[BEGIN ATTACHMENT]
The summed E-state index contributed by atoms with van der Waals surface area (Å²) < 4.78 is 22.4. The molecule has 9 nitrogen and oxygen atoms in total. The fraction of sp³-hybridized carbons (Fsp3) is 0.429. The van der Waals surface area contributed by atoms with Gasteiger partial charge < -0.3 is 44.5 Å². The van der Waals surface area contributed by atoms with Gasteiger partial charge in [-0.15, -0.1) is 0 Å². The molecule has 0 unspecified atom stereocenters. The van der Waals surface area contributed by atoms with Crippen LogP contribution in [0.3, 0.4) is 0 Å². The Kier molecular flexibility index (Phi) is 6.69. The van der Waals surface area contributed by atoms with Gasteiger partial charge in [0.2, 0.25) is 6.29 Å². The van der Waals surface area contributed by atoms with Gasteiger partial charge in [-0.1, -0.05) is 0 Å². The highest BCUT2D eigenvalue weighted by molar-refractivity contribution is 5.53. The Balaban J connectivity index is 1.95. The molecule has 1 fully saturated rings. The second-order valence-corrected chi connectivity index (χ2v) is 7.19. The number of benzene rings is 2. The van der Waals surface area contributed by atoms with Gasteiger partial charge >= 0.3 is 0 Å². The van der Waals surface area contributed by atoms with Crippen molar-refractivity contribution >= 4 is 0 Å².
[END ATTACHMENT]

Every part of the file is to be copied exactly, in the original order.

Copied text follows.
The summed E-state index contributed by atoms with van der Waals surface area (Å²) < 4.78 is 22.4. The molecule has 9 nitrogen and oxygen atoms in total. The fraction of sp³-hybridized carbons (Fsp3) is 0.429. The van der Waals surface area contributed by atoms with Gasteiger partial charge < -0.3 is 44.5 Å². The van der Waals surface area contributed by atoms with Gasteiger partial charge in [-0.15, -0.1) is 0 Å². The molecule has 0 unspecified atom stereocenters. The van der Waals surface area contributed by atoms with Crippen LogP contribution in [0.3, 0.4) is 0 Å². The Kier molecular flexibility index (Phi) is 6.69. The van der Waals surface area contributed by atoms with Gasteiger partial charge in [0.2, 0.25) is 6.29 Å². The van der Waals surface area contributed by atoms with Gasteiger partial charge in [-0.1, -0.05) is 0 Å². The highest BCUT2D eigenvalue weighted by molar-refractivity contribution is 5.53. The Balaban J connectivity index is 1.95. The molecule has 1 fully saturated rings. The second-order valence-corrected chi connectivity index (χ2v) is 7.19. The number of benzene rings is 2. The van der Waals surface area contributed by atoms with Gasteiger partial charge >= 0.3 is 0 Å². The van der Waals surface area contributed by atoms with Crippen molar-refractivity contribution >= 4 is 0 Å².